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United States Department of Agriculture

Agricultural Research Service

Research Project: APPLICATION OF MODEL ABSTRACTION TECHNIQUES TO SIMULATE TRANSPORT IN SOILS Title: Uncertainty in Climatology-Based Estimates of Shallow Ground Water Recharge

Authors
item Guber, Andrey
item Pachepsky, Yakov
item Gish, Timothy
item Nicholson, Thomas - US NRC, ONRR
item Cady, Ralph - US NRC, ONRR

Submitted to: American Geophysical Union
Publication Type: Abstract Only
Publication Acceptance Date: September 24, 2007
Publication Date: December 14, 2007
Citation: Guber, A.K., Pachepsky, Y.A., Gish, T.J., Nicholson, T.J., Cady, R.E. 2007. Uncertainty in Climatology-Based Estimates of Shallow Ground Water Recharge. Fall Meeting of the American Geophyscial Union, December 10-14, 2007, San Francisco, CA. Abstract H23B-1304.

Technical Abstract: The groundwater recharge (GR) estimates for flow and transport projections are often evaluated as a fixed percentage of average annual precipitation. The chemical transport in variably saturated heterogeneous porous media is not linearly related to the average velocity. The objective of this study was to estimate the variability in annual, seasonal, and event-based GR at the field scale and to quantify sources of the uncertainty in such estimates. Research was done at a 3.6 ha field, which is part of a 21-ha agricultural research site located at the USDA, Beltsville Agricultural Research Center, Maryland. The soils are sandy with buried clay lenses. Eight soil moisture multi-sensor capacitance probes (MCP) monitor water contents in soil layer 0-180 cm at 10 minute intervals. Surface runoff water is measured at the outlet of the field with a flow meter installed on a 45.7 cm H-flume. An energy balance weather station inside the field is the source of detailed meteorological data. A standard weather station is located in 4 miles. The water budget method was used to compute the GWR from precipitations, runoff, ET data and soil water content measurements at depths of 10, 30, 50, and 80 cm. ET and precipitation were assumed uniform across the field. The event-based estimates of GWR were defined as the infiltration water losses below depth of 80 cm at time interval between two consecutive local minima on soil water storage series. The average estimated percentage of rainfall used for recharge for a single recharge event was 56%, 40%, 28%, 11% and 11% for rainfalls 0 to 10 mm, 10 to 20 mm, 20 to 30 mm, 30 to 60 mm, and larger than 60 mm, respectively. Estimated average recharge per single event differed by seasons and constituted 21%, 43%, 37% and 44% of precipitation in spring, summer, fall, and winter respectively. Total annual amount of rainfall, estimated ET and runoff over the 365 days of the observation period was 909 mm, 386 mm, and 276 mm, respectively. The recharge amount estimated from the water budget for this period was from 175 mm to 220 mm and constituted from 20% to 25% of precipitation. No statistically significant dependence of the estimated recharge on the soil water content in the beginning of the recharge event was found. We present data on and discuss the sources of uncertainty of the above estimates, i.e. plant water status, biomass, and yield; runoff contributing area; areas represented by individual MCP; errors in Pennman-Monteith daily ET estimates; lateral subsurface water pathways and subsurface run-on and run-off in the vicinity of sensors.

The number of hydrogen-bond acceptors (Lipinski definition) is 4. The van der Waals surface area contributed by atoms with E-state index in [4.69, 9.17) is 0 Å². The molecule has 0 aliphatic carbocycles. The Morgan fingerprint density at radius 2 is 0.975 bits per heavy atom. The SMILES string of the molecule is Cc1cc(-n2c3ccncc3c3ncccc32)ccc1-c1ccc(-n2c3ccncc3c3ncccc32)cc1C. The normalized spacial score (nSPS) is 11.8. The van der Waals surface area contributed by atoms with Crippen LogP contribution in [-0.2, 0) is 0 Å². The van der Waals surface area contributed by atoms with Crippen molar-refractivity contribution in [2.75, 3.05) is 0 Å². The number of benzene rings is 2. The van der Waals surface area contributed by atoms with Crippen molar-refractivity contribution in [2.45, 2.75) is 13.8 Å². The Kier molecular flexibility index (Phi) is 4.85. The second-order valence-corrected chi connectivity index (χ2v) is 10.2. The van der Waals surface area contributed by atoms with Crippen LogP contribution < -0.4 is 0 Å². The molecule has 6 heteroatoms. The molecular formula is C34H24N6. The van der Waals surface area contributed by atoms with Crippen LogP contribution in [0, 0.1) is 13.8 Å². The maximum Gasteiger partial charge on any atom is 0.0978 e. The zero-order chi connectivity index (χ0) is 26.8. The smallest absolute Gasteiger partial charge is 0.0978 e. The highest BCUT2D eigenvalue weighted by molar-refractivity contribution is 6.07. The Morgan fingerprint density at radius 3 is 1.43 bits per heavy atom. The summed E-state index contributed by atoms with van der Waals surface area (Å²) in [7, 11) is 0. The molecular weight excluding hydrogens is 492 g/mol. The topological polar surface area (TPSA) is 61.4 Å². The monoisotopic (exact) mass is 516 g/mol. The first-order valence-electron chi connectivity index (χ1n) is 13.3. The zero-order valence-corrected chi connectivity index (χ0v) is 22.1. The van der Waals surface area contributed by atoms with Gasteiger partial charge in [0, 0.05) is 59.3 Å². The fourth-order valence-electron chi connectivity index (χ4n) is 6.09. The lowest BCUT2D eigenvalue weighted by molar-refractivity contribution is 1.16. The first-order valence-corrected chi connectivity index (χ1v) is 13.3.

Last Modified: 4/16/2014
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